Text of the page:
During the Mills Park development discussion, I asked the developer for residential parking needs, and the city was given $100,000.00 if a parking permit program begins in the area around the development, those units may not participate or receive parking permits. There is a parking permit program that was adopted by the city council last year which allows neighborhoods the opportunity to apply for the program with support of the area desired to have a parking permit program.

Answer from Mayoral Candidate Linda Mason

We need to create a process for identifying where parking is at issue and then identify solutions specific to the different areas.  I don’t believe that we should paint each community with a broad brush because they are all different.  Regarding funding sources, it is unclear whether a funding source is needed or whether we have systems already in place to address the parking concerns raised.  

Answer from Council Candidate Tom Hamilton

I was a member of the Traffic Safety and Parking Committee and was on the subcommittee that developed the Residential Parking Permit Program (RPPP) enacted recently by the council. The RPPP is a start but needs to be revised in order to be successful. When developing the RPPP, we were told explicitly that neither the police department nor Public Works would support any program which would allow the issuance of more parking permits than there are available street parking spaces in the permit area. On the face of it, this seems like a reasonable position, but the unfortunate reality is that most of our parking-impacted neighborhoods already have more resident vehicles than available street spaces, which is likely the main reason that no neighborhood has yet stepped forward to start the request process for a permit program for their neighborhood.

If we were to allow permits to be issued to all vehicles lawfully registered to addresses in the permit area, with the understanding that a permit would not guarantee the availability of a parking space, we would be able to address the problem of vehicles from outside of our neighborhoods from exacerbating the existing problems, like those caused by people who park and then take an Uber to the airport to save on airport parking fees, airport limos, commercial vehicles stored illegally, and the like. It’s not a perfect solution but would be an improvement over what we have today.

Regarding funding, revising the existing RPPP would cost staff time, and costs would be partially recovered by parking permit fees, which I maintain (as I did during the development of the program) should remain as low as possible and not become an additional financial burden for residents.

Answer from Council Candidate Stephan Marshall

The city owns multiple downtown parking lots that can be developed into multi-story structures which will add daytime parking for our downtown area and overnight parking for adjacent residents.  There are many ways our city can partner with private developers to accomplish this in a cost-effective manner.  We can also implement a stricter abandoned car code so that residential streets can no longer be used as 72 hour airport parking.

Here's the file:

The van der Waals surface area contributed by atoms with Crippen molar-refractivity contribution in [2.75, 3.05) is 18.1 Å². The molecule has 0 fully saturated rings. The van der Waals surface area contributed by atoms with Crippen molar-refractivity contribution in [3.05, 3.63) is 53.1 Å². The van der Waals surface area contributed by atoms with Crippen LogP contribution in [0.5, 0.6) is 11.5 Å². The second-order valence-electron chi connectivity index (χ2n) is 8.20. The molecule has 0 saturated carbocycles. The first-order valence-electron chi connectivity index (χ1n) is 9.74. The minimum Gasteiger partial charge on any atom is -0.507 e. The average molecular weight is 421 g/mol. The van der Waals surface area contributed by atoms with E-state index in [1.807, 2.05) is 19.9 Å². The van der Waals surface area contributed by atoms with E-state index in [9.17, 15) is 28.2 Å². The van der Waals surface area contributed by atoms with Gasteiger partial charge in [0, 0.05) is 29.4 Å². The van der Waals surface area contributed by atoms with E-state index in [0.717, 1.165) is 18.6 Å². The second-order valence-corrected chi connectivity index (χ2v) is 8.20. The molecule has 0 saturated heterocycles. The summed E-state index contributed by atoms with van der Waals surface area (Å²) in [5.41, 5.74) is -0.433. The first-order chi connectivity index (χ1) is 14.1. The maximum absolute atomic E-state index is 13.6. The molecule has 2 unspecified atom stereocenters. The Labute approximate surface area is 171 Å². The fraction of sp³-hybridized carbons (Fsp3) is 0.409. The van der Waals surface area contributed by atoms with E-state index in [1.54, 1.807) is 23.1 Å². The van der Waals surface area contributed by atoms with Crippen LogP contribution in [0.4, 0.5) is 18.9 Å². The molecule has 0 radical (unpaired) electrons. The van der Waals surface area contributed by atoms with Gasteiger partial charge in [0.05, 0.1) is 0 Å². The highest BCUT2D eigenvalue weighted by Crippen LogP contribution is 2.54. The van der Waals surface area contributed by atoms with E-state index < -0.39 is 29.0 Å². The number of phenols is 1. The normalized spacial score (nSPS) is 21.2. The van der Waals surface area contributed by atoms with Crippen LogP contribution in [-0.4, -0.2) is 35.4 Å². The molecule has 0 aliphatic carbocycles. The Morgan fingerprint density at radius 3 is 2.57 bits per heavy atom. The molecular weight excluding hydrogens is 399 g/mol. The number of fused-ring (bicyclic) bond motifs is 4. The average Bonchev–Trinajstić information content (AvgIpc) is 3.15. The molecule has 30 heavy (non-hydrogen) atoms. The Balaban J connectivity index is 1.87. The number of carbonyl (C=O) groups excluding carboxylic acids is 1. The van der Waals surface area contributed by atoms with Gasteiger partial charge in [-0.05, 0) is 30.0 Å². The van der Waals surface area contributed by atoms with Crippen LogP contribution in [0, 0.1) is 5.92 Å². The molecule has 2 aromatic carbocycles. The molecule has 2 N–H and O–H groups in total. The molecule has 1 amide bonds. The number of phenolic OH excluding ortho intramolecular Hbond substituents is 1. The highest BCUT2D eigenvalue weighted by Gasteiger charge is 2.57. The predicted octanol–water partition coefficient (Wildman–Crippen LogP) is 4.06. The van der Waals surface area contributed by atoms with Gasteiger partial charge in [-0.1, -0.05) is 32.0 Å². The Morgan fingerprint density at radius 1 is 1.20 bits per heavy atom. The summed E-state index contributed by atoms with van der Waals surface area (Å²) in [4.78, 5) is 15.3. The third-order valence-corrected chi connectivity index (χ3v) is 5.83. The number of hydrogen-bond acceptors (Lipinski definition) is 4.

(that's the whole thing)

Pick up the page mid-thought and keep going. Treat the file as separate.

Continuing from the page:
Answer from Council Candidate & Current Vice Mayor Michael Salazar

We recently introduced the ability for neighborhoods to request parking permits.  Based on extensive public input and discussion we settled on a fee structure that will not likely be able to fund the programs.  Management and enforcement will have to be funded from existing sources and possibly fines collected from those parking violations.

Answer from Council Candidate Jeremy Sarnecky

“Candidate did not supply an answer.”

Answer from Council Candidate Stephen Seymour

Not all of our neighborhoods are impacted.  I will focus on those that are. As a member of the Traffic, Safety, and Parking Committee (TSPC), I propose we review the city’s current parking permit plan. There must be a reason no one has taken the effort to permit their neighborhood and yet parking gets worse each year. We have commercial and oversized vehicles that take up valuable parking. We need to enforce the ordinances already in place and remove them.

Q6.    WHERE and HOW would you fund and improve parking along San Mateo Ave.?

Answer from Current Mayor Rico Medina

I would be looking at some of the following options: parking meters, decreasing the parking time in some parking lots to fewer hours. And construction of a parking structure with support of local business.  

Answer from Mayoral Candidate Linda Mason

The simplest and most immediate approach with the limited capacity we have is limiting parking on San Mateo Avenue and in the parking lots to 2-4 hours and strictly enforcing the time limit.  Both pieces need to be in place and enforced to be effective.

 

Answer from Council Candidate Tom Hamilton

 

As stated in question #1, I am in favor of installing parking meters along San Mateo Avenue. It is also imperative that we build a downtown parking structure and seek grant funding at the state or federal level to help subsidize it. We could also partner with a developer to build a parking structure, or utilize a combination of both of these strategies.

Answer from Council Candidate Stephan Marshall

Same as #5

Answer from Council Candidate & Current Vice Mayor Michael Salazar

The options being considered are parking meters and a multi-story parking garage.  The price per space for a multi-story garage has grown to the point where it is almost unaffordable.  To make this garage work, we would have to combine it with another development in a public-private partnership.  Other cities have implemented similar concepts where residential units are built over a public garage.

Answer from Council Candidate Jeremy Sarnecky

“Candidate did not supply an answer.”

Answer from Council Candidate Stephen Seymour

I will focus on the development of a parking garage near downtown. I support parking meters in downtown San Bruno. The revenue raised would eventually pay for the investment and could pay for the long-needed and overdue improvements in our downtown.